Sunday, August 23, 2015


For a limited time, if you go to my author page at,, you can purchase the Kindle version of my latest book on running,  Personal Best, for the lowest price ever...$1.99. That's cheaper than a cup of coffee these days!

Personal Best begins with a day I'll never forget: April 15, 2013, the day terror struck the Boston Marathon.

Following is an excerpt of the chapter entitled, 'Was That Thunder?'


 A good day to run a marathon is usually a bad day to watch a marathon.

That was not the case on April 15, 2013.

The day broke with a deep blue sky; a chilly wind fluttered from the west, the air was dry.
An endless procession of yellow school buses departed from the Boston Common to begin the journey along the Mass Pike to the village of Hopkinton, the center of the running world on Patriot’s Day.
My morning began in an unusual manner. Preparing to run the Boston Marathon for the sixteenth time, my wife and I decided that, rather than deal with the crowds at the bus loading area, she would transport me to the athletes’ village, drive back to the train station at Riverside, and later assume her place near the finish line on Boylston Street.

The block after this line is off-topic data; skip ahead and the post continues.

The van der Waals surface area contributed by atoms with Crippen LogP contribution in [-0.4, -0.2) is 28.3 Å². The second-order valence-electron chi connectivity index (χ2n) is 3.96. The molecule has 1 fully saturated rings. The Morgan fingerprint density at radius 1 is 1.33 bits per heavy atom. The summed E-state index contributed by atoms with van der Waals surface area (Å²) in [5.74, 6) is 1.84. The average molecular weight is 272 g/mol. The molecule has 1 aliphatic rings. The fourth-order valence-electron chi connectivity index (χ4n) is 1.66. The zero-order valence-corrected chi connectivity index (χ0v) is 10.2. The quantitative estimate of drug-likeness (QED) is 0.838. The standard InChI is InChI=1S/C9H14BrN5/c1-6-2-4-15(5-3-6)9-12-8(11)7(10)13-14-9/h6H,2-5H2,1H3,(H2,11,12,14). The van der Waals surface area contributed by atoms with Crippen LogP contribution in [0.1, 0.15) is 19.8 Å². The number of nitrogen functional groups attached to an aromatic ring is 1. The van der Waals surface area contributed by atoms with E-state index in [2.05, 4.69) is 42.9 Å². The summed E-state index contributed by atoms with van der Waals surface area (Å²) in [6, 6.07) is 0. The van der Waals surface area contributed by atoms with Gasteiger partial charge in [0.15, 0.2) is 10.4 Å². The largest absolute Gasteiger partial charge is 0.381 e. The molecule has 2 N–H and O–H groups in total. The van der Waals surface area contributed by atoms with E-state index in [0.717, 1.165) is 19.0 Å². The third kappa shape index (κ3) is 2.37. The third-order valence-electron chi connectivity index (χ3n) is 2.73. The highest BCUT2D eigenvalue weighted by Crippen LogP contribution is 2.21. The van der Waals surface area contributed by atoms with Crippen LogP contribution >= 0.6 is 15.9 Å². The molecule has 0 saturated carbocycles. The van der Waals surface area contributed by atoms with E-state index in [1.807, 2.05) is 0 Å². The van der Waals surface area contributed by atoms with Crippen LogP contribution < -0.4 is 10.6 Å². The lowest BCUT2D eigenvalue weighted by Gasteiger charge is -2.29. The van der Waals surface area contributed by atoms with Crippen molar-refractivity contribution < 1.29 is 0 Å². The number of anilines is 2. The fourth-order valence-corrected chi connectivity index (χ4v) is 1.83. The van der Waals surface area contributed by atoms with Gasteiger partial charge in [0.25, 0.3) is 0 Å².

At the toll plaza, buses were lined up like yellow jackets at the hive, and despite some congestion on narrow country roads, we reached the quaint “Welcome to Hopkinton, Incorporated in 1715” road sign by 7:30 a.m. In the forested area on the edge of town, placards nailed to the trees bore the warning, “No Stopping Monday.” Between the words, “Stopping,” and “Monday,” was the image of a runner breaking the finish line tape.

Within three blocks of the athletes’ village, all roads were barricaded, and as my wife and I exchanged farewells, an achy, empty feeling of loneliness enveloped me, even as I approached a small city of more than 23,000 runners. I stood, motionless, for a few moments, as her car faded to a small silver dot. On a magnificent mid-April morning, something didn’t feel quite right to me.

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